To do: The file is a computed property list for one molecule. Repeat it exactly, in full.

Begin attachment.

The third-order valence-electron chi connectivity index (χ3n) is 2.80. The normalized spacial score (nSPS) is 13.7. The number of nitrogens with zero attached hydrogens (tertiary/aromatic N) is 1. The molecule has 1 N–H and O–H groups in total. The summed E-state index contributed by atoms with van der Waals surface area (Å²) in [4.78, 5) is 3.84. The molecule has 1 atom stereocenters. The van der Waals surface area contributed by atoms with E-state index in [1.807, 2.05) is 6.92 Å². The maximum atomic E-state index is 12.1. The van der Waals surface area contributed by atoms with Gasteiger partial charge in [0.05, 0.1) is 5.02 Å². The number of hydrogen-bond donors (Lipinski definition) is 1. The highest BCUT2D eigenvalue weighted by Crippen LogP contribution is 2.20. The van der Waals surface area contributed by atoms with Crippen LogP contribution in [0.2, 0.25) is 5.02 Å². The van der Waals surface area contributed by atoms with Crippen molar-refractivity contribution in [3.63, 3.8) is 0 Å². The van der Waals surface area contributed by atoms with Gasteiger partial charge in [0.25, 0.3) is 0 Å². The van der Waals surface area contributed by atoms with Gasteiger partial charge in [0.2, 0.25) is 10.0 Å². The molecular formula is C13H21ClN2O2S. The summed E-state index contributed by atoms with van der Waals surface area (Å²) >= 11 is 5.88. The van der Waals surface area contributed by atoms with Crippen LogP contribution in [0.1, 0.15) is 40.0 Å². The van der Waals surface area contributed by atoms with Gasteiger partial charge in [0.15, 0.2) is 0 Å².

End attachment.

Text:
The third-order valence-electron chi connectivity index (χ3n) is 2.80. The normalized spacial score (nSPS) is 13.7. The number of nitrogens with zero attached hydrogens (tertiary/aromatic N) is 1. The molecule has 1 N–H and O–H groups in total. The summed E-state index contributed by atoms with van der Waals surface area (Å²) in [4.78, 5) is 3.84. The molecule has 1 atom stereocenters. The van der Waals surface area contributed by atoms with E-state index in [1.807, 2.05) is 6.92 Å². The maximum atomic E-state index is 12.1. The van der Waals surface area contributed by atoms with Gasteiger partial charge in [0.05, 0.1) is 5.02 Å². The number of hydrogen-bond donors (Lipinski definition) is 1. The highest BCUT2D eigenvalue weighted by Crippen LogP contribution is 2.20. The van der Waals surface area contributed by atoms with Crippen LogP contribution in [0.2, 0.25) is 5.02 Å². The van der Waals surface area contributed by atoms with Crippen molar-refractivity contribution in [3.63, 3.8) is 0 Å². The van der Waals surface area contributed by atoms with Gasteiger partial charge in [0.25, 0.3) is 0 Å². The van der Waals surface area contributed by atoms with Gasteiger partial charge in [0.2, 0.25) is 10.0 Å². The molecular formula is C13H21ClN2O2S. The summed E-state index contributed by atoms with van der Waals surface area (Å²) >= 11 is 5.88. The van der Waals surface area contributed by atoms with Crippen LogP contribution in [0.1, 0.15) is 40.0 Å². The van der Waals surface area contributed by atoms with Gasteiger partial charge in [0.15, 0.2) is 0 Å².